I never thought in a million years that I'd encounter a place like Lava Vine on the Silverado Trail in Napa. I mean, this is the place of tastings that cost $45 and home of some of the brands that wine snobs LOVE to tell you they have cellars full of (Quintessa, Silver Oak, Joseph Phelps, to name a few). But when a very trustworthy friend from business school posted on the Wine For Normal People Facebook page that this was his favorite place, I knew I had to go (thanks again, Chuck!).
As it turns out, this was one of the best experiences I've ever had in Napa. If you want the formal grand tasting room, with staff hovering and mahogany bars, this isn't for you. But if you want to see how an up-and-coming winery with a great product and a down-to-earth vibe is getting started (and I assume you do, since you're reading this blog!), Lava Vine is it. This place embodies Wine For Normal People -- it's not snobby or pretentious, just a place to have fun, drink well, and learn a thing or two.
I should have known it was going to be a very cool and normal experience. The guy at Ladera, who was super corporate and seemed to look down his nose a bit at "Wine For Normal People" was shocked when I told him our next stop was Lava Vine. He boasted that he knew the winemaker well because their kids played soccer together, but when I asked him if he'd ever visited the winery or had the wines, he said no. I got the distinct impression that this place may be a little too indie for him...and man, was I right!
If you head north on the Silverado Trail and hang a left after the (industrial looking) water plant, you'll see a little house that looks more like a general store than a winery. About the only thing that says "Napa" on this property is the gorgeous view of the mountains, and the lovely logo'd sign at the entrance. But once you drive around the back, there's an awesome barn, a pretty veranda, and a vintage Lava Vine mascot truck that makes you realize that un-Napa is a good thing.
Everything had personal touches -- this was clearly someone's place, not a corporate mega-conglomerate.
I was so excited to be there. As we walked up I saw two guys using a hand press to crush grapes. This is a site you never see except in pictures from the 1930s! I peered into the left side of the barn, where there were plastic vats with crushed grapes fermenting. MC Ice and I rolled into the tasting room and were warmly welcomed by Jon, who told us that they don't usually host writers, but that I sounded normal enough to make the cut...what a compliment!
Lava Vine is a tiny operation. It's run by Joe Cabral, a former real estate builder/contractor who got into wine for the same exact reasons I did -- he loved the stuff, and he loved the promise of perpetual learning it offered. I felt a real kinship with him as he told me his background (as did MC Ice, who is in real estate!).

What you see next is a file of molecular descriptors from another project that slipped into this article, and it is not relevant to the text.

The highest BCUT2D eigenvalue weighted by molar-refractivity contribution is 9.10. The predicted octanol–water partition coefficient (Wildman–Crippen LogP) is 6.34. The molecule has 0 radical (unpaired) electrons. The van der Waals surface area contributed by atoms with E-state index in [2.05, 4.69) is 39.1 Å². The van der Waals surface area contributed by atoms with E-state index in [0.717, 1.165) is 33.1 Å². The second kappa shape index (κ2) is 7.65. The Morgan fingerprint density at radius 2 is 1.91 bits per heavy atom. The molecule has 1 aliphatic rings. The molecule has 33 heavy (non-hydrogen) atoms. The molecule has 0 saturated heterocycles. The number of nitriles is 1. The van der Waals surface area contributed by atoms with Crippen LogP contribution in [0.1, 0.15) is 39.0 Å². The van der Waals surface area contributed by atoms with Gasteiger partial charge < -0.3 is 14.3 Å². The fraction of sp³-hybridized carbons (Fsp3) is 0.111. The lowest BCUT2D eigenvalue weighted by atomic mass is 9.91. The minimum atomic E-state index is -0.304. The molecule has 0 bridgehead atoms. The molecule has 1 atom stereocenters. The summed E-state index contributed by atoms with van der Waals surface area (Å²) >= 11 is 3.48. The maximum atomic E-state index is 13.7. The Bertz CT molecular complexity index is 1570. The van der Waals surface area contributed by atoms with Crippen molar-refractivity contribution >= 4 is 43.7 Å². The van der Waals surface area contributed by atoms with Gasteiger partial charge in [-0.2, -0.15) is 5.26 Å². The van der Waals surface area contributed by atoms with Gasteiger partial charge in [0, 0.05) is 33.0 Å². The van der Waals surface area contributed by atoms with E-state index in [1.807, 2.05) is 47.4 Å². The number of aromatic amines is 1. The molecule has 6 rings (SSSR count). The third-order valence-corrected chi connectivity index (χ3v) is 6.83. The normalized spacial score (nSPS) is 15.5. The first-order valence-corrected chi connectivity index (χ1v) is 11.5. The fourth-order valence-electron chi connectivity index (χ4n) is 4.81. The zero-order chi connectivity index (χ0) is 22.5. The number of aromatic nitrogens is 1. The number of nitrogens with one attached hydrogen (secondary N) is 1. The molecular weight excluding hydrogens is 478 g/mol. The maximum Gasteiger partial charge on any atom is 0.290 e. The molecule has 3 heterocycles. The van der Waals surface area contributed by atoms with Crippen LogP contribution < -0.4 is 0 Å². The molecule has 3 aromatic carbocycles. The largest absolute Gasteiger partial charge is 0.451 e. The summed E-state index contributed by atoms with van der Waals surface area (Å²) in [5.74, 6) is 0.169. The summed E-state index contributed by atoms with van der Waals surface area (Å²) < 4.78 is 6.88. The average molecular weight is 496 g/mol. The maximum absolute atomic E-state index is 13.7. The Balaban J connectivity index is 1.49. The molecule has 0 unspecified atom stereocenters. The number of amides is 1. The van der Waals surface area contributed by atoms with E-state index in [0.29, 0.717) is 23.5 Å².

Joe and his family got the opportunity to buy a super-steep 4 acre vineyard in the Franz Valley of Calistoga in Napa in 2000. Although it was a hot mess that needed a ton of work (that could only be done by hand, given the 45% slope), Joe perservered. He became a home winemaker and made wine from the Portuguese grapes growing in his vineyard...as you can probably guess, he started with a Port-style wine.
By 2004, Joe teamed up with another winemaker and started the Lava Vine label. In 2008 he and his wife bought the property on the Silverado Trail and opened the tasting room in October of that year.
Three years later, the place has a ton of fans and sells everything it makes. It's a small shop that focuses on quality, hospitality, and love of wine. I felt like I was hanging out with friends the whole time I was there. Everyone seems to like each other and to be so happy -- what a great work environment!
Joe and his assistant/partner Burroughs took some time out of manually pressing the grapes to talk to us and share the Lava Vine story. Jon, in the tasting room, was so sweet and his passion for wine and food pairings was evident (he gave us some real treats, which I'll share below).
It's rare that you go anywhere in wine country and feel this welcomed and such a part of the experience. I was happy to be there, but I was even happier that the product kicked ass. It would have been a shame if they were nice people making crap wine, but I'm here to tell you -- that's not the case.
Here's the lineup...
Wine #1: 2009 Lava Vine Napa Valley Viognier, $29
Color: This was a light, almost platinum color. A bit unexpected for a Napa Viognier, which I usually expect to be dark since a lot of winemakers like to make use of oak (drowning out the delicious natural flavors, in my opinion).
Smell: The smell was all Viognier, all the time -- peach, honey comb, honeysuckle, and a fresh out of the oven lemon sugar cookie jumped out of the glass.